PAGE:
The Monaco Grand Prix was stopped and restarted after one lap when Prost and Berger collided. As in the previous street round Senna romped home ahead of Alesi, who began to attract significant press interest about his future. Through the traditional Monaco attrition (only six cars were still circulating at the finish) Alex Caffi rose to fifth to take a useful two points for Arrows.

At Canada came a curious result – Berger crossed the line first by 45s, but with a one-minute penalty for a jump start was classified fourth. Senna won a tricky wet/dry race which caught out many drivers including Alesi, who was unlucky enough to hit and destroy Nannini’s stationary Benetton which the Italian had crashed five laps previously. With Prost fifth, Senna stretched his lead.

Prost fights back

Prost retaliated with a hat-trick of wins in Mexico, Germany and France. The Mexican win was one of his finest, won from 13th on the grid, though aided by Senna’s tyre failure. Mansell finally got a strong result, passing Berger around the outside of Peraltada in a shocking move with two laps to go. Prost won in France after usurping surprise leader Ivan Capelli in the Adrian Newey-designed Leyton House-Judd, with three laps to go. In Britain Prost won at Mansell’s expense, who suffered his fifth mechanical failure in eight races, compared to Prost’s two.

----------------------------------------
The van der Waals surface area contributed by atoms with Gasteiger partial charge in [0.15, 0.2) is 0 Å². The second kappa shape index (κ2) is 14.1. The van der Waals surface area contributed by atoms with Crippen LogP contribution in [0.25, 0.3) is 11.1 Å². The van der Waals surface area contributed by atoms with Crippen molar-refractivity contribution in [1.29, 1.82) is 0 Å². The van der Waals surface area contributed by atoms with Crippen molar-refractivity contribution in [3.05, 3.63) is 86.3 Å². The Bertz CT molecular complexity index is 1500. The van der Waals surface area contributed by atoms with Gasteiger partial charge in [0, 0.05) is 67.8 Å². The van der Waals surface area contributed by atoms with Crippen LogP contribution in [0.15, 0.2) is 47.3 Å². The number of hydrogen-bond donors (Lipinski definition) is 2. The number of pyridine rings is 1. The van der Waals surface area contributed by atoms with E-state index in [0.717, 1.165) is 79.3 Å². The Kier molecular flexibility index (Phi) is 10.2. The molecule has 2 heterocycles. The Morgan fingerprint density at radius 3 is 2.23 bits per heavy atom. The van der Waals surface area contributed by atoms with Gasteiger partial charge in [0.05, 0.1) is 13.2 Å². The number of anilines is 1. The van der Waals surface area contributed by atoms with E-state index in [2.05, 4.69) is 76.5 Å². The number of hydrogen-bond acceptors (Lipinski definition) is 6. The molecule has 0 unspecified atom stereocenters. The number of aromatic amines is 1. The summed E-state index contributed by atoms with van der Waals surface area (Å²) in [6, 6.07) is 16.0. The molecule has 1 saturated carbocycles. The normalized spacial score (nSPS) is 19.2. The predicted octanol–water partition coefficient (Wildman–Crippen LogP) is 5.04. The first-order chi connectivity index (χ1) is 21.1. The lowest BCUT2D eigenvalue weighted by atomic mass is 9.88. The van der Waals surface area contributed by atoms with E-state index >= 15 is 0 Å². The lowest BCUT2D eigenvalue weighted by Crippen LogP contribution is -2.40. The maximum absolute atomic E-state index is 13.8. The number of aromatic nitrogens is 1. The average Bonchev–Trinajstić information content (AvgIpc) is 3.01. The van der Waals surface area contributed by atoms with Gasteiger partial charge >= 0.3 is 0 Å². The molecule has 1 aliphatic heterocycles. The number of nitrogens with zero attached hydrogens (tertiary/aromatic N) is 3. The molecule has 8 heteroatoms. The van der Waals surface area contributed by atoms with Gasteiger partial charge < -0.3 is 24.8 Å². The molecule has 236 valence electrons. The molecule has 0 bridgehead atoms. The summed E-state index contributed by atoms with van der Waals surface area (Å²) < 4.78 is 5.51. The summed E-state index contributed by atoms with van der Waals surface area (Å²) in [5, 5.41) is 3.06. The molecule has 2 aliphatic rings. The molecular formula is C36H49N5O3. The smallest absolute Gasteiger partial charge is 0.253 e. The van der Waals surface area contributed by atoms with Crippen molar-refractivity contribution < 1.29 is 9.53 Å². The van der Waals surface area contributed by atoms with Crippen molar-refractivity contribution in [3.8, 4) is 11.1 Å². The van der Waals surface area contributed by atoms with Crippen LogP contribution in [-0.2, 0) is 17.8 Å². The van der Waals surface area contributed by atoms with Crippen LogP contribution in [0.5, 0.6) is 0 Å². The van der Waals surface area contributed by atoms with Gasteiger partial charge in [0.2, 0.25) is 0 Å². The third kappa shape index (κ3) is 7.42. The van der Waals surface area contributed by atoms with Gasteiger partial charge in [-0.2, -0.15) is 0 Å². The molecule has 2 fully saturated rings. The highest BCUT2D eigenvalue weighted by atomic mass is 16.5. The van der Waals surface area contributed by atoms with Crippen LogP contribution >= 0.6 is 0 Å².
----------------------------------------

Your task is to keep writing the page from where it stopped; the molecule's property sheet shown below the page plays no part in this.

Feeling that he was getting inferior machinery compared to Prost and frustrated that Ferrari seemed to favour the Frenchman, Mansell announced that he would retire at the end of the season.

Mansell’s antipathy towards his team was underlined in Germany, when he retired his healthy Ferrari much to the team’s annoyance. Senna hit back with his fourth win after passing Nannini, who boldly elected to try to complete the race distance without changing his tyres. This was a significant tactical ploy on Benetton’s part, as their Pirelli tyres often lasted longer than the Goodyears of most of their rivals.

The Hungarian Grand Prix, as in 1989, was a cracker. Thierry Boutsen led all the way, closely pursued by Senna. In the closing stages the drivers’ simmering frustration at the difficulty of passing at the Hungaroring reached boiling point as first Senna turfed Nanine out of the race, then Berger rammed Mansell at the same corner. Crucially for the championship, Prost spun off and lost six points to Senna. He had lost another six after the Belgian and Spanish Grands Prix, following a victorious Senna home in both. Meanwhile, it emerged that Mansell’s replacement at Ferrari would be Alesi, much to the disappointment of Ken Tyrrell, who had relished the prospect of pairing the Sicilian with his team’s new supply of Honda engines in 1991. This was perhaps Tyrrell’s last chance of genuine competitivity that had gone begging.

Lucky escapes